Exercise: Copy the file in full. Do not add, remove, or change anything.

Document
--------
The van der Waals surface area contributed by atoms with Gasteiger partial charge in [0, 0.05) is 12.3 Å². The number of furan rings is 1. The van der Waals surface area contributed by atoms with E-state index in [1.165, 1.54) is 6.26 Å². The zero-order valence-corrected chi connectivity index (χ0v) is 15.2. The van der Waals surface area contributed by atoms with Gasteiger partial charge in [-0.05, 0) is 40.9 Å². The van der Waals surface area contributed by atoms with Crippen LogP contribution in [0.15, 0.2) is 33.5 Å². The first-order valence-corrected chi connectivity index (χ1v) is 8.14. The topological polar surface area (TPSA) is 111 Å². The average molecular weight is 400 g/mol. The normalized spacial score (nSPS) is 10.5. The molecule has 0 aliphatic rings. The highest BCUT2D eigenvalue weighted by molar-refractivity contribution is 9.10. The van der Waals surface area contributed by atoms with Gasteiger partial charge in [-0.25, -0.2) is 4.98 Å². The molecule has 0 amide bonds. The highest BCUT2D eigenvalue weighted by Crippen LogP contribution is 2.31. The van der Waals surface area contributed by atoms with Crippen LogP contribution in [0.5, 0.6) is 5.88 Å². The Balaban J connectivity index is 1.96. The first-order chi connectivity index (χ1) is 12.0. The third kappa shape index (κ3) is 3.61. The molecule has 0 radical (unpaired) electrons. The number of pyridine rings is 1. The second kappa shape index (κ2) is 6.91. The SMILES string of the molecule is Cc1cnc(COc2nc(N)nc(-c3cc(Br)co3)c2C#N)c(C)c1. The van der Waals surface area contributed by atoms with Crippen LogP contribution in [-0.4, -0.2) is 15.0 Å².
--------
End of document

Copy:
The van der Waals surface area contributed by atoms with Gasteiger partial charge in [0, 0.05) is 12.3 Å². The number of furan rings is 1. The van der Waals surface area contributed by atoms with E-state index in [1.165, 1.54) is 6.26 Å². The zero-order valence-corrected chi connectivity index (χ0v) is 15.2. The van der Waals surface area contributed by atoms with Gasteiger partial charge in [-0.05, 0) is 40.9 Å². The van der Waals surface area contributed by atoms with Crippen LogP contribution in [0.15, 0.2) is 33.5 Å². The first-order valence-corrected chi connectivity index (χ1v) is 8.14. The topological polar surface area (TPSA) is 111 Å². The average molecular weight is 400 g/mol. The normalized spacial score (nSPS) is 10.5. The molecule has 0 aliphatic rings. The highest BCUT2D eigenvalue weighted by molar-refractivity contribution is 9.10. The van der Waals surface area contributed by atoms with Gasteiger partial charge in [-0.25, -0.2) is 4.98 Å². The molecule has 0 amide bonds. The highest BCUT2D eigenvalue weighted by Crippen LogP contribution is 2.31. The van der Waals surface area contributed by atoms with Crippen LogP contribution in [0.5, 0.6) is 5.88 Å². The Balaban J connectivity index is 1.96. The first-order chi connectivity index (χ1) is 12.0. The third kappa shape index (κ3) is 3.61. The molecule has 0 radical (unpaired) electrons. The number of pyridine rings is 1. The second kappa shape index (κ2) is 6.91. The SMILES string of the molecule is Cc1cnc(COc2nc(N)nc(-c3cc(Br)co3)c2C#N)c(C)c1. The van der Waals surface area contributed by atoms with Crippen LogP contribution in [-0.4, -0.2) is 15.0 Å².